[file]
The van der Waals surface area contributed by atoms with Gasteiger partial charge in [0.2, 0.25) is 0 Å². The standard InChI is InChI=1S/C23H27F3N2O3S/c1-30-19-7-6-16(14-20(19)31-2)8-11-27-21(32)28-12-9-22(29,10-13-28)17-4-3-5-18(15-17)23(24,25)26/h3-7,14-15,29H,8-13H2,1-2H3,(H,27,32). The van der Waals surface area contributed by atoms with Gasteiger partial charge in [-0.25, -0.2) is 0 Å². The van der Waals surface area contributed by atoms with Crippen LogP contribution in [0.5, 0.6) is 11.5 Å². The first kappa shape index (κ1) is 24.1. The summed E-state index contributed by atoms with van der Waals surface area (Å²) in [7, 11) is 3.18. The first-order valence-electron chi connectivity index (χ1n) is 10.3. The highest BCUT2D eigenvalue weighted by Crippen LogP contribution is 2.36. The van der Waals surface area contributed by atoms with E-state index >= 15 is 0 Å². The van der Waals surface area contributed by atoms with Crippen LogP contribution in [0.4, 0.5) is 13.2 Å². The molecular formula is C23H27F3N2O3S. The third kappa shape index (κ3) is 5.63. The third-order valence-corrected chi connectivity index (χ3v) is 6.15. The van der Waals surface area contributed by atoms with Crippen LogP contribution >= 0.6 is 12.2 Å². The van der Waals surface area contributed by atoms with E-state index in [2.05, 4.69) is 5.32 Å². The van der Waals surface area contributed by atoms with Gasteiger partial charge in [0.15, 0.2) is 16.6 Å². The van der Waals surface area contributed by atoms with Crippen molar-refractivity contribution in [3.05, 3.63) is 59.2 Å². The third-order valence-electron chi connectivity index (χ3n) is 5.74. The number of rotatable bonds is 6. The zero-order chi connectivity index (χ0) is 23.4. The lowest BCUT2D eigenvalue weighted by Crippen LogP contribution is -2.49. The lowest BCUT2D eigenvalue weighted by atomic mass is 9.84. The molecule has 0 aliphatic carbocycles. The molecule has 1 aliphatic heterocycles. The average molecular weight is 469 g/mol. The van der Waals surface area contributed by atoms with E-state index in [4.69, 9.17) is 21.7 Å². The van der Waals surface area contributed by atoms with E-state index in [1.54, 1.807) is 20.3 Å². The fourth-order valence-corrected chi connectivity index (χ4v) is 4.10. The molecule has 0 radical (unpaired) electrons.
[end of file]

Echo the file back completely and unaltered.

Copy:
The van der Waals surface area contributed by atoms with Gasteiger partial charge in [0.2, 0.25) is 0 Å². The standard InChI is InChI=1S/C23H27F3N2O3S/c1-30-19-7-6-16(14-20(19)31-2)8-11-27-21(32)28-12-9-22(29,10-13-28)17-4-3-5-18(15-17)23(24,25)26/h3-7,14-15,29H,8-13H2,1-2H3,(H,27,32). The van der Waals surface area contributed by atoms with Gasteiger partial charge in [-0.25, -0.2) is 0 Å². The van der Waals surface area contributed by atoms with Crippen LogP contribution in [0.5, 0.6) is 11.5 Å². The first kappa shape index (κ1) is 24.1. The summed E-state index contributed by atoms with van der Waals surface area (Å²) in [7, 11) is 3.18. The first-order valence-electron chi connectivity index (χ1n) is 10.3. The highest BCUT2D eigenvalue weighted by Crippen LogP contribution is 2.36. The van der Waals surface area contributed by atoms with E-state index >= 15 is 0 Å². The van der Waals surface area contributed by atoms with Crippen LogP contribution in [0.4, 0.5) is 13.2 Å². The molecular formula is C23H27F3N2O3S. The third kappa shape index (κ3) is 5.63. The third-order valence-corrected chi connectivity index (χ3v) is 6.15. The van der Waals surface area contributed by atoms with Crippen LogP contribution >= 0.6 is 12.2 Å². The van der Waals surface area contributed by atoms with E-state index in [2.05, 4.69) is 5.32 Å². The van der Waals surface area contributed by atoms with Gasteiger partial charge in [0.15, 0.2) is 16.6 Å². The van der Waals surface area contributed by atoms with Crippen molar-refractivity contribution in [3.05, 3.63) is 59.2 Å². The third-order valence-electron chi connectivity index (χ3n) is 5.74. The number of rotatable bonds is 6. The zero-order chi connectivity index (χ0) is 23.4. The lowest BCUT2D eigenvalue weighted by Crippen LogP contribution is -2.49. The lowest BCUT2D eigenvalue weighted by atomic mass is 9.84. The molecule has 0 aliphatic carbocycles. The molecule has 1 aliphatic heterocycles. The average molecular weight is 469 g/mol. The van der Waals surface area contributed by atoms with E-state index in [4.69, 9.17) is 21.7 Å². The van der Waals surface area contributed by atoms with E-state index in [1.54, 1.807) is 20.3 Å². The fourth-order valence-corrected chi connectivity index (χ4v) is 4.10. The molecule has 0 radical (unpaired) electrons.